Silat practitioners begin and end each routine and practice session by saluting their teacher, partner or any spectators as a show of respect. The handsign used is dependent on style and lineage. The vast majority of silat exponents use the Hindu-Buddhist namaste in which the palms are pressed together at chest level. This represents the balance of two opposing forces such as light and dark or hard and soft. The head or upper body is usually bowed as a sign of humility. This was used as a greeting in ancient times, as can still be seen throughout much of Indochina, and until recent decades it was also a form of apology among Malays. The practical purpose of the salute is to trigger the proper state of mind for training or fighting. Additionally, it serves as a technique in itself to block attacks aimed at the face.
Some traditional Javanese schools use another handsign apparently borrowed from the Chinese in which the left hand clasps the right fist. In the context of silat, the fist symbolises martial skill while the opposite hand is a sign of courtesy and camaraderie. This is meant to convey mutual respect and shows that the fighters are willing to learn from each other. Like the namaste, it recalls the idea of duality. This concept is referred to as jantan betina (male-female) and is equivalent to the Chinese yin and yang. A few styles, such as silat Pattani, may have their own form of salutation unique to that particular system.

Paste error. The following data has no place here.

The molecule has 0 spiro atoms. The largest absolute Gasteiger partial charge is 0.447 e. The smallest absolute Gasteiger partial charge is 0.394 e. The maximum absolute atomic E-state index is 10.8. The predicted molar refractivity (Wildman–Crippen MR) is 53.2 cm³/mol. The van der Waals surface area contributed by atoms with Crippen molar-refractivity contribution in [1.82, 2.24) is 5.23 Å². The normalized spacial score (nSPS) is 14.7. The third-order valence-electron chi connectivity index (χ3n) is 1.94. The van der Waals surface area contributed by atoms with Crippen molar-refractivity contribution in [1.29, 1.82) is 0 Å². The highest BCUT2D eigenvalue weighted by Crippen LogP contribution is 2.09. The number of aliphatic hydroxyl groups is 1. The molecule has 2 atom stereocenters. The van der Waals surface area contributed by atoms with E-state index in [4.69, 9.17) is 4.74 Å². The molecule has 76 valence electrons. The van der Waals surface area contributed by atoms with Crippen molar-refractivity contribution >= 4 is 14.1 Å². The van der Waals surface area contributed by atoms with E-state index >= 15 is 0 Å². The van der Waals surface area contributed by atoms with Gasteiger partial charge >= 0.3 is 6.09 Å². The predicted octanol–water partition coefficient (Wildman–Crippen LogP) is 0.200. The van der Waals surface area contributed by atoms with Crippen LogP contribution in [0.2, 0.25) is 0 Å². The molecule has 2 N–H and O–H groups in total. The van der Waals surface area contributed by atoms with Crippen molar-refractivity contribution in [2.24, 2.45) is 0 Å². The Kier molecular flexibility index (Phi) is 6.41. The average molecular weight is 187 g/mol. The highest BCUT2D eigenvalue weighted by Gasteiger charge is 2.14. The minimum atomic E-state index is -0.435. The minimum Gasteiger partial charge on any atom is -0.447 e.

Silat Uniform

Silat Melayu

Silat Melayu is a blanket term for the types of silat created in peninsular Southeast Asia, particularly Malaysia, southern Thailand, Singapore, Brunei and Vietnam. In modern usage, the term is most often used to differentiate the Malaysian styles from Indonesian pencak silat

Silat Weapon

Kris A dagger which is often given a distinct wavy blade by folding different types of metal together and then washing it in acid. Kris Weapon Of Silat
Parang Machete/ broadsword, commonly used in daily tasks such as cutting through forest growth. Parang Weapon Of Silat
Tombak Spear/ javelin, made of wood, steel or bamboo that may have dyed horsehair near the blade. Tombak Weapon Of Silat
Lembing Lembing Weapon Of Silat
Tongkat Staff or walking stick made of bamboo, steel or wood. Tongkat Weapon Of Silat
Batang Batang Weapon Of Silat
Gedak A mace or club usually made of iron. Gedak Weapon Of Silat
Kipas Folding fan preferably made of hardwood or iron. Kipas Weapon Of Silat
Kerambit A concealable claw-like curved blade that can be tied in a woman's hair. Kerambit Weapon Of Silat
Sabit Sickle commonly used in farming, harvesting and cultivation of crops. Sabit Weapon Of Silat
Trisula Trident, introduced from India Trisula Weapon Of Silat
Tekpi Three-pronged truncheon thought to derive from the trident. Tekpi Weapon Of Silat
Chabang Chabang Weapon Of Silat
Chindai Wearable sarong used to lock or defend attacks from bladed weapons.  
Rantai Chain used for whipping and seizing techniques Rantai Weapon Of Silat